The British government has said it could take a stake of up to 25 percent in Tata’s UK steel plants.
They are up for sale amid an industry crisis – with soaring costs, weak demand and a glut of cheap Chinese imports.
The part nationalisation would be one element in a package of hundreds of millions of pounds of financing to support a potential buyer.
To avoid breaking EU state aid rules, London said any investment would be on commercial terms.
It would prefer to provide debt financing, but taking an equity stake is also an option.
Prime Minister David Cameron is under pressure from trade unions and the opposition Labour Party to ensure that a buyer is found to save the more than 10,000 jobs at risk.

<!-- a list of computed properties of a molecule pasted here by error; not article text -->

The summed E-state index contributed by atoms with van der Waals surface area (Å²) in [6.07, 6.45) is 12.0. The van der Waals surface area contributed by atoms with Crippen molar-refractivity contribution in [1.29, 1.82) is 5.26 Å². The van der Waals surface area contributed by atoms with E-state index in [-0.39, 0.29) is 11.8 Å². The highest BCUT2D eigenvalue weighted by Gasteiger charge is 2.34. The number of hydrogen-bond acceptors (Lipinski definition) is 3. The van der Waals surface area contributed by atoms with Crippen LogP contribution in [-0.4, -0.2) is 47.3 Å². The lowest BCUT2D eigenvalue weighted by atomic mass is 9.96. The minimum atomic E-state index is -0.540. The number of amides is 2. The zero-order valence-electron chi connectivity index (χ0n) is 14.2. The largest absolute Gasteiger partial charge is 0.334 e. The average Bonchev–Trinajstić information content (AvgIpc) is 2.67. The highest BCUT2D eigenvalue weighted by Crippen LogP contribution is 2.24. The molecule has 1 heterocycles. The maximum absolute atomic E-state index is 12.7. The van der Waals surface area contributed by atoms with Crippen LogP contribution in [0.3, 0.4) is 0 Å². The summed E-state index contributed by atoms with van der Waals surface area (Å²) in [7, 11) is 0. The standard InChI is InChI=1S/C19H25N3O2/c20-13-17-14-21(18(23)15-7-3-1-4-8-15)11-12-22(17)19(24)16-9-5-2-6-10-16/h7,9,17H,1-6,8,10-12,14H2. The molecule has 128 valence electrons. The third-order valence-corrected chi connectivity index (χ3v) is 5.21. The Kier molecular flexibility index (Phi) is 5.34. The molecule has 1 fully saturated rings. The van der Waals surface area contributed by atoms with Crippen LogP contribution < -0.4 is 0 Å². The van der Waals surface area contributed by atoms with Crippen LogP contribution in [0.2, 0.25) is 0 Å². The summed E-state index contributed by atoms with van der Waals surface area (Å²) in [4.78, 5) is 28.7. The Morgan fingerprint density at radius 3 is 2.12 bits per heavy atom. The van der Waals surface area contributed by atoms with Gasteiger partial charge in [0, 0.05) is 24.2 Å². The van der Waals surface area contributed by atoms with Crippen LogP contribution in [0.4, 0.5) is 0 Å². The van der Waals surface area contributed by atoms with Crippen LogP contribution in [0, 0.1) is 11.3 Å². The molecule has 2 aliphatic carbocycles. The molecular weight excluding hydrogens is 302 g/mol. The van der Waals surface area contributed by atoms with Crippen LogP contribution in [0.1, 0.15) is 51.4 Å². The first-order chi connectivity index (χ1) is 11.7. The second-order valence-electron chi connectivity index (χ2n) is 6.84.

“If we were to take an equity stake it would be a minority one with the aim of supporting the purchaser in delivering long term future for the business. We are certainly not seeking to be controlling the company,” Cameron’s spokeswoman said.
She said the government did not view this as part-nationalisation as it would be investing on a commercial basis and wasn’t seeking control over the business: “We don’t think that nationalisation is the right answer.”
Sanjeev Gupta, the boss of metals trader Liberty House Group, has expressed an interest in Tata’s UK assets, while senior staff at Tata’s loss-making Port Talbot site in Wales, Britain’s biggest steel works, are seeking to launch a management buyout plan.